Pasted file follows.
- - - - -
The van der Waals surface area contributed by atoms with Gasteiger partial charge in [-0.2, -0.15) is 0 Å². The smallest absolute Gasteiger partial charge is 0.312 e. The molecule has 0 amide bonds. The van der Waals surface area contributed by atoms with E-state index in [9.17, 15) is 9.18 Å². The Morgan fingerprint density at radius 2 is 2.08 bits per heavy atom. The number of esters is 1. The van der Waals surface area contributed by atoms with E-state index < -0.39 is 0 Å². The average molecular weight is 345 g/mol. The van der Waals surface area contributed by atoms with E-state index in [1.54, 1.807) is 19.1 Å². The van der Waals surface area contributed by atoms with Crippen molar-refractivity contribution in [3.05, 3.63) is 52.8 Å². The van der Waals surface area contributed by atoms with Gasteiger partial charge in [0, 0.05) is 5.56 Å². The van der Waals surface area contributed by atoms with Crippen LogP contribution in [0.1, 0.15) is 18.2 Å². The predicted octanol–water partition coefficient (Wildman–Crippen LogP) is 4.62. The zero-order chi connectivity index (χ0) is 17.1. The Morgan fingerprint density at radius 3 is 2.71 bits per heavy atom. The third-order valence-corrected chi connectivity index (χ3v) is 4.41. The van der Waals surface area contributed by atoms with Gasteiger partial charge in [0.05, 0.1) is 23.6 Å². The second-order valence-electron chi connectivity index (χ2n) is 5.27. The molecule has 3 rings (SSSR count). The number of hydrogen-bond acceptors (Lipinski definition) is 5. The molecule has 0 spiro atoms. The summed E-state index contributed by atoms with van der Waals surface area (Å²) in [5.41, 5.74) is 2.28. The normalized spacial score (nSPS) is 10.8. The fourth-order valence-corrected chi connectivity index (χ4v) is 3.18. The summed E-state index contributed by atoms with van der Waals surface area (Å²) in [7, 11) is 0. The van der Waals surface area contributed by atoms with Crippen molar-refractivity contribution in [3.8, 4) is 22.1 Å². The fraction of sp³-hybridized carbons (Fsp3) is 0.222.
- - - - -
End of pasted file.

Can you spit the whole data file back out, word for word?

The van der Waals surface area contributed by atoms with Gasteiger partial charge in [-0.2, -0.15) is 0 Å². The smallest absolute Gasteiger partial charge is 0.312 e. The molecule has 0 amide bonds. The van der Waals surface area contributed by atoms with E-state index in [9.17, 15) is 9.18 Å². The Morgan fingerprint density at radius 2 is 2.08 bits per heavy atom. The number of esters is 1. The van der Waals surface area contributed by atoms with E-state index < -0.39 is 0 Å². The average molecular weight is 345 g/mol. The van der Waals surface area contributed by atoms with E-state index in [1.54, 1.807) is 19.1 Å². The van der Waals surface area contributed by atoms with Crippen molar-refractivity contribution in [3.05, 3.63) is 52.8 Å². The van der Waals surface area contributed by atoms with Gasteiger partial charge in [0, 0.05) is 5.56 Å². The van der Waals surface area contributed by atoms with Crippen LogP contribution in [0.1, 0.15) is 18.2 Å². The predicted octanol–water partition coefficient (Wildman–Crippen LogP) is 4.62. The zero-order chi connectivity index (χ0) is 17.1. The Morgan fingerprint density at radius 3 is 2.71 bits per heavy atom. The third-order valence-corrected chi connectivity index (χ3v) is 4.41. The van der Waals surface area contributed by atoms with Gasteiger partial charge in [0.05, 0.1) is 23.6 Å². The second-order valence-electron chi connectivity index (χ2n) is 5.27. The molecule has 3 rings (SSSR count). The number of hydrogen-bond acceptors (Lipinski definition) is 5. The molecule has 0 spiro atoms. The summed E-state index contributed by atoms with van der Waals surface area (Å²) in [5.41, 5.74) is 2.28. The normalized spacial score (nSPS) is 10.8. The fourth-order valence-corrected chi connectivity index (χ4v) is 3.18. The summed E-state index contributed by atoms with van der Waals surface area (Å²) in [7, 11) is 0. The van der Waals surface area contributed by atoms with Crippen molar-refractivity contribution in [3.8, 4) is 22.1 Å². The fraction of sp³-hybridized carbons (Fsp3) is 0.222.